Here is our exclusive interview with Dr. Stefan Duma, renowned helmet safety expert and Head of Virginia Tech/ Wake Forest U. Biomedical Engineering and Sciences. Youth Football Online met Dr. Duma at a symposium at Virginia Tech on head acceleration measurement sensors.
1. Youth Football Online: How can youth football become a safer sport?
Stefan Duma: Youth football like any sport can benefit by several modern technologies and techniques. (1) We always talk about making sure a league has the right rules. If you look at what Pop Warner did in limiting and structuring practices, this is very important. (2) The second layer is how the coaches teach, we have identified certain drills, especially early ages 7-8 year olds, they really do not need to be practicing the big hitting drills at that age. (3) Have the best equipment.
2. Youth Football Online: How will the NFL benefit from using helmet sensors?
Stefan Duma: Sensors do a lot of things, one of biggest benefits is it gives you an idea of what is happening on the field. Quantifies exposure- number of times people are hit, the magnitude. If you have that information then you can make educated decisions on how to structure the rules of the game. Do we move the kick-off, do we change special teams, how do we improve helmet technology for NFL players. If you have that data, you can then go back and optimize the design for that field.
3. Youth Football Online: Besides helmet sensors, what other technologies look promising?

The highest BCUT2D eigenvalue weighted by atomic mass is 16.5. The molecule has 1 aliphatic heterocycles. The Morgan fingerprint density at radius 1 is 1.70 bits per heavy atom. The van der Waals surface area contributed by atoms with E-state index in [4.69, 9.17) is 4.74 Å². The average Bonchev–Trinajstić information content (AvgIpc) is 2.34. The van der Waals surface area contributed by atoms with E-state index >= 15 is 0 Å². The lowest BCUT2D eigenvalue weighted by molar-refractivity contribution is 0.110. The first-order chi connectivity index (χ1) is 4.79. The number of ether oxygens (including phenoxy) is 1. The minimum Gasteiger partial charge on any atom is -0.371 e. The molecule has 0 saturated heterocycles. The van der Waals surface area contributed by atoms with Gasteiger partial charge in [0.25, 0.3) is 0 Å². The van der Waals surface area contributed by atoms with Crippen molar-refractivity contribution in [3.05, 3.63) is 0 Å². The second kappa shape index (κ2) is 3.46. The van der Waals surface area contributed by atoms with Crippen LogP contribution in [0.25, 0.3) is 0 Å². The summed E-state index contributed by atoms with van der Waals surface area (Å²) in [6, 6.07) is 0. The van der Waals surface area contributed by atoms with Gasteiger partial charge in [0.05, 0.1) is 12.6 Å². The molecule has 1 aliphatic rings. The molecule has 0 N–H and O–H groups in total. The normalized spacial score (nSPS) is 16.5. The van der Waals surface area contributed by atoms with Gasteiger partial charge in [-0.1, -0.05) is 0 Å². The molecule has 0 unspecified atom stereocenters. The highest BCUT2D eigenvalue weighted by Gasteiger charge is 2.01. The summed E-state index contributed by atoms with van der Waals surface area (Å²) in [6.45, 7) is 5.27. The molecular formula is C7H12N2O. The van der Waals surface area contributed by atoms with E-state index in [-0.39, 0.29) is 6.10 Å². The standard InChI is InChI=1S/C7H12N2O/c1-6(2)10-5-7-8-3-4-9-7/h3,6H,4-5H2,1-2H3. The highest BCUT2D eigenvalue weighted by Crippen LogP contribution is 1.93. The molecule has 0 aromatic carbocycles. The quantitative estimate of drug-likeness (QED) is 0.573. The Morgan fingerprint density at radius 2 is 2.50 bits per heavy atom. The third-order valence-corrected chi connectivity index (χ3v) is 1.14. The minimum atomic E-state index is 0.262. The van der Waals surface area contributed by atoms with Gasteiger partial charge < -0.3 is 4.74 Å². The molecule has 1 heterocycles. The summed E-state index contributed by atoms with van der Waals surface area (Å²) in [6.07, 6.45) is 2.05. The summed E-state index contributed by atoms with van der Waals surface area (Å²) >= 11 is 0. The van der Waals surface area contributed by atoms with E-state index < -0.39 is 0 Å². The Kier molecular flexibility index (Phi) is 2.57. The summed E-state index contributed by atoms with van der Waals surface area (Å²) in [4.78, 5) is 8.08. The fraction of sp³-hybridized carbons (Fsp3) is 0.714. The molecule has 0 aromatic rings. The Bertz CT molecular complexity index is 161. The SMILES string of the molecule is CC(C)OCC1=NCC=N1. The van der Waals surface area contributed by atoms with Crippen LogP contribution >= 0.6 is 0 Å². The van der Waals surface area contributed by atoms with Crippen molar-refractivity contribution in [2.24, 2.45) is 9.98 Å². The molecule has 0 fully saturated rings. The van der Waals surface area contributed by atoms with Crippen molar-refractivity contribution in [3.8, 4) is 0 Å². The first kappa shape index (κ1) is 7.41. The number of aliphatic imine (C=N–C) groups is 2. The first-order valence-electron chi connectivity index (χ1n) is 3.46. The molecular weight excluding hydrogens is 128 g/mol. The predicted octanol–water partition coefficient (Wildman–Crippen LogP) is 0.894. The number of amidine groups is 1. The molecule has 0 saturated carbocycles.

Stefan Duma: I think a lot of the helmet manufacturers are coming up with new technologies, new materials, new foams, new padding structures, new helmet structures. All of these help reduce helmet acceleration, and that helps reduce risk.
4. Youth Football Online: Where do you see youth football helmet safety 5 years from now?
Stefan Duma: In 5 years, we will really start to be able to address the youth football helmet. Currently there are unknowns. Five years from now we will have the data to have a special youth design.
5. Youth Football Online: What is the difference between a 4-star helmet and a 5-star helmet based on the Virginia Tech Helmet Ratings™ (ranking of football helmets from a 1 star to 5 star rating system)?
Stefan Duma: The ratings were initially set up where we had statistically significant differences between the groups. The 4 and 5-star are very similar, 5-star being a little better. Initially there was one 5-star helmet, now there are twelve 5-star helmets. Every manufacturer makes a 5-star helmet; we think that’s the group to be in.
6. Youth Football Online: Costs are a concern for many youth football organizations, in terms of affordability, when do you see these 4 and 5 star helmets becoming more affordable?
Stefan Duma: One of the benefits of having twelve 5-star helmets is that that will drive the costs down. When there is only one, they can charge a premium. Now every manufacturer has one, that will bring the cost to consumers down through natural market competition.
7. Youth Football Online: What do you look for when evaluating helmet sensors?
Stefan Duma: Primarily that it accurately measures the number of head impacts- doesn’t over predict/ or under predict. That’s very important. The second level is how accurate is it. If it’s a 50g impact, did it measure that appropriately. It doesn’t have to be perfect, if it’s plus or minus 10%, that’s fine. If it has 100% variation, then that’s a big difference. We’re looking for the right number of hits and reasonable amount of accuracy.
8. Youth Football Online: When will helmet sensor ratings become available?
Stefan Duma: First up will be hockey helmet ratings. About one year for helmet sensor ratings.
9. Youth Football Online: What is the primary goal of your helmet safety research?
Stefan Duma: Provide manufacturers with a way to optimize their design and make better helmets that will reduce head acceleration and reduce risk.
Va Tech Helmet Ratings as of 10/2014: (Click Image to Enlarge)